Workshop for educators aims to enhance support for adult learners with dyslexia
With considerable courage and trust in his colleagues, one of the participants of the Mike Styles’ workshop Supporting adult dyslexics in tertiary education and training found this the opportune time to announce his dyslexia to his professional peers, something he had been wanting to do for some time.
He told us afterwards, “....... there are still adults working and studying with dyslexia, unaware and uncertain of their potential. Stigma is still attached to the word dyslexia - I am conscious of its misunderstanding for some people, that is why it took me until 9:37am on the 17th of February 2015 to 'come out' (as it were) in Mike’s workshop lecture!”
The delivery of this workshop on dyslexia at Nelson Marlborough Institute of Technology (NMIT) came about through the commitment of Lara Topping, Learning and Support Services Manager at the insitute. Over the past few years, her team had become aware of the growing need for a comprehensive staff training session on dyslexia. They discovered this formally through surveys and learning and teaching forums, and informally during “water cooler conversations”. It was clear that students with dyslexia were studying at all levels of NMIT’s programme areas. This workshop, co-developed by Ako Aotearoa and Primary ITO, provided a great starting point for enhancing staff capabilities in this area.
Mike’s in-house workshop offered many practical solutions for addressing national strategic education priorities relating to students with dyslexia. These included:
- improving adult literacy and numeracy
- assisting at-risk young people into work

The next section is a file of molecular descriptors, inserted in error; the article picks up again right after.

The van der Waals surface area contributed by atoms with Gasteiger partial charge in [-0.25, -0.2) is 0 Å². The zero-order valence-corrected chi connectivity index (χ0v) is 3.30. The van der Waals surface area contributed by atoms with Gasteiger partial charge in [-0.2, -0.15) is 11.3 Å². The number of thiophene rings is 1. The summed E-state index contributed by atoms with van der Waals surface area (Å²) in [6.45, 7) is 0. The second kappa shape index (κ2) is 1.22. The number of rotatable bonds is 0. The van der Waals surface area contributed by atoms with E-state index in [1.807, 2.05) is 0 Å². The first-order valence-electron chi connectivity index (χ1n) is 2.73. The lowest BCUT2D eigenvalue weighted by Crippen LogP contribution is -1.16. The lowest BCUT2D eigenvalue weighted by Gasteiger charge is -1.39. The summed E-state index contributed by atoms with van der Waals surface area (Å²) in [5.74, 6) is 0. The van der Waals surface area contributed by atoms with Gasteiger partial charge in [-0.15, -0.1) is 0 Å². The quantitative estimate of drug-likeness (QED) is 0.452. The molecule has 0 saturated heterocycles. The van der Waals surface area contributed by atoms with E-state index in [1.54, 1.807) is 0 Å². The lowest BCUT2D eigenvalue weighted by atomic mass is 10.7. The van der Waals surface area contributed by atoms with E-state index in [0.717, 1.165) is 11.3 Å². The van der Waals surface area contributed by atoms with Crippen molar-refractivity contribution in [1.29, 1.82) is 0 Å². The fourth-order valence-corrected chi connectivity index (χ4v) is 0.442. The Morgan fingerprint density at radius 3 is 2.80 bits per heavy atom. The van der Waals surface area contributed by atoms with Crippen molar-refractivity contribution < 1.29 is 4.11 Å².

- boosting Māori and Pasifika student achievement
Mike also demonstrated a selection of technological aids which dyslexic students could use within blended and online learning environments, which align well with NMIT’s organisational goal of embracing innovative learning.
Ultimately, though, this workshop was really about educators wanting to help people succeed. The feedback from the 23 NMIT staff that attended the workshop was extremely positive, and includes comments such as;
“…. I want to say how fantastic it was to hear the facts with a 'no-nonsense' delivery about dyslexia …. the content was engaging and informative, the informal, practical use of discussion benefited all who attended.”
NMIT now has a core group of informed staff with a good understanding of how better to support and empower dyslexic students in achieving their goals.
Building your in-house professional development package
The NMIT PD initiative offers an excellent example of how Ako Aotearoa works with organisations to support professional development in-house. We encourage you to contact our Northern, Central and Southern Regional Hubs to discuss what could work for your organisation, staff and budget.